KDMC chaplain’s visit here was short
Bro. Ken Kirk was good at making appearances, but not long visits.
He’d pray and minister to those who needed his words, but never overstay his welcome, friends said.
Kirk, 69, died at home in Brookhaven Aug. 11. A memorial service was held for him Saturday at Riverwood Family Funeral Service.
He’d been a pastor at several churches, including Heucks Retreat Baptist Church. He’d spent the past decade at King’s Daughters Medical Center ministering to patients and staff.
Lincoln County Chancery Clerk Tillmon Bishop remained friends with Kirk even after he was no longer his pastor.
“There was nobody in creation like Kenneth Kirk,” he said. “He was one of a kind. He had a big-time heart for ministering to people.”
Bishop said Kirk would visit anyone anywhere if they needed him. But he’d never stay long. When Bishop’s father was sick, Kirk would drive to Franklin County to his home to pray.
“He’d sit there for 10 or 15 minutes to visit with them and he’d stand up and say, ‘Well, I’m tired of talking to you people.’ He’d get up and walk out, get in his truck and leave,” he said. “They loved him. He was so original. They really cared about him.”
When Bishop thought he might have a serious heart ailment, Kirk made the trip to Jackson to check on him in the hospital. When he arrived, nurses told him that Bishop wasn’t as close to death as they first thought.
“He walked in the room and said, ‘Heck, I thought you were sick,’” Bishop said, laughing so hard he could barely tell the story. “He turned around and left. He was gone. He called me on the way back and talked to me a little bit. He was just that kind of guy.”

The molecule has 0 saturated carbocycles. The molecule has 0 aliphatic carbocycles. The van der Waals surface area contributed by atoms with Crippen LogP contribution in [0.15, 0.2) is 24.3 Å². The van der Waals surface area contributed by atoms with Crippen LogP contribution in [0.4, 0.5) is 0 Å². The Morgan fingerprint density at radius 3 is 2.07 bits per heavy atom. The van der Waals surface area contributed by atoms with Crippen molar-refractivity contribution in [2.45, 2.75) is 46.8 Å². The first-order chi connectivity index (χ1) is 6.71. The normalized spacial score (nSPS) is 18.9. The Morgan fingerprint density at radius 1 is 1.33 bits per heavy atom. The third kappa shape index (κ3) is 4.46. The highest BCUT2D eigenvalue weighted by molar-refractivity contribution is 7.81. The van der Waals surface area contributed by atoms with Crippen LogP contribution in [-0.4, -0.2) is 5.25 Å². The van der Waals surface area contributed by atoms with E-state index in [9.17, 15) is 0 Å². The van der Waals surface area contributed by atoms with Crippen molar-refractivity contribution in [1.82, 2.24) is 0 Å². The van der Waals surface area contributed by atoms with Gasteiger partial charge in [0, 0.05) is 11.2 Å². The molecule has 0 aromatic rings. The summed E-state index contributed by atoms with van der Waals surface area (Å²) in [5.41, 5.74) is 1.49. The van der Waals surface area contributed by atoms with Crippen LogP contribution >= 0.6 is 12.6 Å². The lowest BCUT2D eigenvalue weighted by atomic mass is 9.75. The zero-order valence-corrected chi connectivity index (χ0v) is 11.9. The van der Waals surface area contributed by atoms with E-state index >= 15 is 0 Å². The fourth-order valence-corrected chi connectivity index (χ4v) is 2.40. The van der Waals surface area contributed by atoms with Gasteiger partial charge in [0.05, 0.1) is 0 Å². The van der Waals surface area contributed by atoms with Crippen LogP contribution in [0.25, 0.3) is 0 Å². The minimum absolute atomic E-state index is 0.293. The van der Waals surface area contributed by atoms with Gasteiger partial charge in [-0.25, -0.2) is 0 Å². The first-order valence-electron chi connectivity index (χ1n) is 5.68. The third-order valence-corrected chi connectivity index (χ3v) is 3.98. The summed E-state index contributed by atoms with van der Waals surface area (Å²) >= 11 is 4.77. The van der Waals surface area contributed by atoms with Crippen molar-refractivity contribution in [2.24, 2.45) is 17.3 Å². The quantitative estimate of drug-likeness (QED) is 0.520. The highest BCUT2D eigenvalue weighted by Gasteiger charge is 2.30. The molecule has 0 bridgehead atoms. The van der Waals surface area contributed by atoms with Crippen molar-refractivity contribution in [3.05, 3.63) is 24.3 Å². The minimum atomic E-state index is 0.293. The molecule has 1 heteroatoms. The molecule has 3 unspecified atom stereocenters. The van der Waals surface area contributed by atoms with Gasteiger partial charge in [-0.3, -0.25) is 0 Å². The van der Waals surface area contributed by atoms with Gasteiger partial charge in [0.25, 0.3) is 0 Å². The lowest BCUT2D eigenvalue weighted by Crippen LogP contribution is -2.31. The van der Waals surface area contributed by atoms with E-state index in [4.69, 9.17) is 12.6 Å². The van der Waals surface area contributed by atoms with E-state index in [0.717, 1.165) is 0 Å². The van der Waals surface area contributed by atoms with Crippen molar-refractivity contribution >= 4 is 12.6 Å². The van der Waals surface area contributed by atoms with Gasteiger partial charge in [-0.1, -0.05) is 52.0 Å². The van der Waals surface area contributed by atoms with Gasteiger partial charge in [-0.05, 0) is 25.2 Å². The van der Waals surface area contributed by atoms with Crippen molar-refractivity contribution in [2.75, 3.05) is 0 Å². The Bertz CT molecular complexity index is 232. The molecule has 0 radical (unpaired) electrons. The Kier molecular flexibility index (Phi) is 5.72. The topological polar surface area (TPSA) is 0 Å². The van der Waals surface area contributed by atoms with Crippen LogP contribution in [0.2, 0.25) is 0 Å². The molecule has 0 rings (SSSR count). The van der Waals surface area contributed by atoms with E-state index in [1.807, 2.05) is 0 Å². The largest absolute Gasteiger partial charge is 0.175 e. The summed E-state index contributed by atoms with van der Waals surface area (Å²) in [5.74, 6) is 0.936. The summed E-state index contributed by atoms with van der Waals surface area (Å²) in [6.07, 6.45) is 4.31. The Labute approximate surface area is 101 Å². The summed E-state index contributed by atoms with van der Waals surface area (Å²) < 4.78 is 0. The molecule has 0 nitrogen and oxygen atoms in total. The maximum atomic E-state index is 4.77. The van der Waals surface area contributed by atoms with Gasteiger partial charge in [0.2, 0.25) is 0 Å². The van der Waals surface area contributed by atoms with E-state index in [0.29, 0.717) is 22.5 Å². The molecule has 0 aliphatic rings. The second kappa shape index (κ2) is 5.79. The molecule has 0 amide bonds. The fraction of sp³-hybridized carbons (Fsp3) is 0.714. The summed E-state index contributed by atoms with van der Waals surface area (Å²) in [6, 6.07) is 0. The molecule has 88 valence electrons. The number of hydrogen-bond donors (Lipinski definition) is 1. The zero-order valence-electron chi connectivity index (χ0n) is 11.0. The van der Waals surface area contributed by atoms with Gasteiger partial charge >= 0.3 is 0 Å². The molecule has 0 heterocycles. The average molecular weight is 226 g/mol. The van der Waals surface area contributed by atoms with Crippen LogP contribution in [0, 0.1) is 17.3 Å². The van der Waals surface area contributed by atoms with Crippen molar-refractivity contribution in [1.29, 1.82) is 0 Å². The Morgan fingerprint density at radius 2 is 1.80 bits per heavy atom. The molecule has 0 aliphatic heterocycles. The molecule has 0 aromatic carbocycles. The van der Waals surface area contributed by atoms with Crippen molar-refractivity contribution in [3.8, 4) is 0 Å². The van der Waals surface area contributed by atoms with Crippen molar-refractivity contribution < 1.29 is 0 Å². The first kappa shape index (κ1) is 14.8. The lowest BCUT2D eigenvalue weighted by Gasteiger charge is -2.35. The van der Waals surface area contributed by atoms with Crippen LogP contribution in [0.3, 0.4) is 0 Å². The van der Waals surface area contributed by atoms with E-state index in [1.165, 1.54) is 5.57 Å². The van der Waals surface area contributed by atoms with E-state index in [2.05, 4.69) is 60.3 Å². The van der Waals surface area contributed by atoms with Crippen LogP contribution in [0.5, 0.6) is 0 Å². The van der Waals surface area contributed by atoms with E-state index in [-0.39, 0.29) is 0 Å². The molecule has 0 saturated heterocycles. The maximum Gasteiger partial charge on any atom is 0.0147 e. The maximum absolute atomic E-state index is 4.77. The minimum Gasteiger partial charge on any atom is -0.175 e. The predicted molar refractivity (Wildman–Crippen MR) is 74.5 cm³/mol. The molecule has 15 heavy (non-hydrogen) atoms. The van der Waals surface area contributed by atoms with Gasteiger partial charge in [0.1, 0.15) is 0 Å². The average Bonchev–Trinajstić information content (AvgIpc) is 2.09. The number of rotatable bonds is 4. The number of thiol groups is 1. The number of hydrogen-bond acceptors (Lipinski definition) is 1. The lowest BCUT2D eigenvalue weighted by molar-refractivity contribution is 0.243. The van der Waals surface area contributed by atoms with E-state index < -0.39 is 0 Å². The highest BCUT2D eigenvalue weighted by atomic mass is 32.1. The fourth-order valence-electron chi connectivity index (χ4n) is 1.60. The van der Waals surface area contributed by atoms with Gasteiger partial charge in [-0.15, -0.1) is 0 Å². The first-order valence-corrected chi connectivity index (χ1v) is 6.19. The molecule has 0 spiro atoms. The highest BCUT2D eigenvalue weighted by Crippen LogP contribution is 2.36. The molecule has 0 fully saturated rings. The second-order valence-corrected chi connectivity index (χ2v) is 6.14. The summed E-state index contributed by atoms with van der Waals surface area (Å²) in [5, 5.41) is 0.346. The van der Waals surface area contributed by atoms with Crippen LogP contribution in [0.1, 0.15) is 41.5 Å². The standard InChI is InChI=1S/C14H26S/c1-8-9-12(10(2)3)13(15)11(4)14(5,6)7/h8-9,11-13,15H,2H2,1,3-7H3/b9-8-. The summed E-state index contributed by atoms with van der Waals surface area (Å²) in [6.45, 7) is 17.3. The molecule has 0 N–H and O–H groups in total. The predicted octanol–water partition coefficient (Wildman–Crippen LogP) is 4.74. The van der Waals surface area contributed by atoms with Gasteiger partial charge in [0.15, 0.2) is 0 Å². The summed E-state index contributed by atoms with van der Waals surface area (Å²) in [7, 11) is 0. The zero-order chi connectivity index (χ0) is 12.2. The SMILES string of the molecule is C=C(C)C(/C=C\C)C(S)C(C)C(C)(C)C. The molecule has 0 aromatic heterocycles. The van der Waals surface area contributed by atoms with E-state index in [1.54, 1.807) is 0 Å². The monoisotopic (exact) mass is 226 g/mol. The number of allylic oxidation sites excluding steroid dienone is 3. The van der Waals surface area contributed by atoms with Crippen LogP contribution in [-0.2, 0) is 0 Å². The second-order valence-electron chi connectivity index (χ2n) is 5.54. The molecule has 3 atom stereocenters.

Bishop was sometimes Kirk’s sidekick.
“He would come by my house and grab me and say, ‘Come on, lets go.’ There would be somebody that needed something or someone was sick. I wouldn’t know where we were going or how long it would take. He would just come get me,” he said. “He definitely had the right job. Not a perfect man by any means, but certainly one who had a lot of heart when it came to people in need.”
The job as chaplain at KDMC was right in Kirk’s wheelhouse.
“It’s amazing how God can use a man that doesn’t sit good, but ministers really good while he’s there,” Bishop said. He was that kind of guy. He was perfect for the job that he had at the hospital. You didn’t have to stay long. Matter of fact, they didn’t want you to stay long. They wanted you to come in, pray with the family, talk to them a little bit and then go to the next one. That was something he was incredibly good at.”
It was at KDMC that Kirk prayed with Carl Smith, chief information officer for the hospital. Smith said Kirk would regularly come in at 5:30 each morning to minister to patients and the staff.
“He absolutely loved praying for people,” Smith said. “He is going to be sorely missed at King’s Daughters.”
Kirk often brought coffee to those working who were too busy to get their own. He had nicknames for everyone, Smith said, recalling his own: “My Favorite Methodist.”
Kirk would stay in patients’ rooms, in offices or at desks just long enough to say what needed to be said.
Smith quoted scripture from Galatians 6:2. “Carry one another’s burdens. In that way you fulfill the laws of Christ,” he said. “And he did that for everybody.”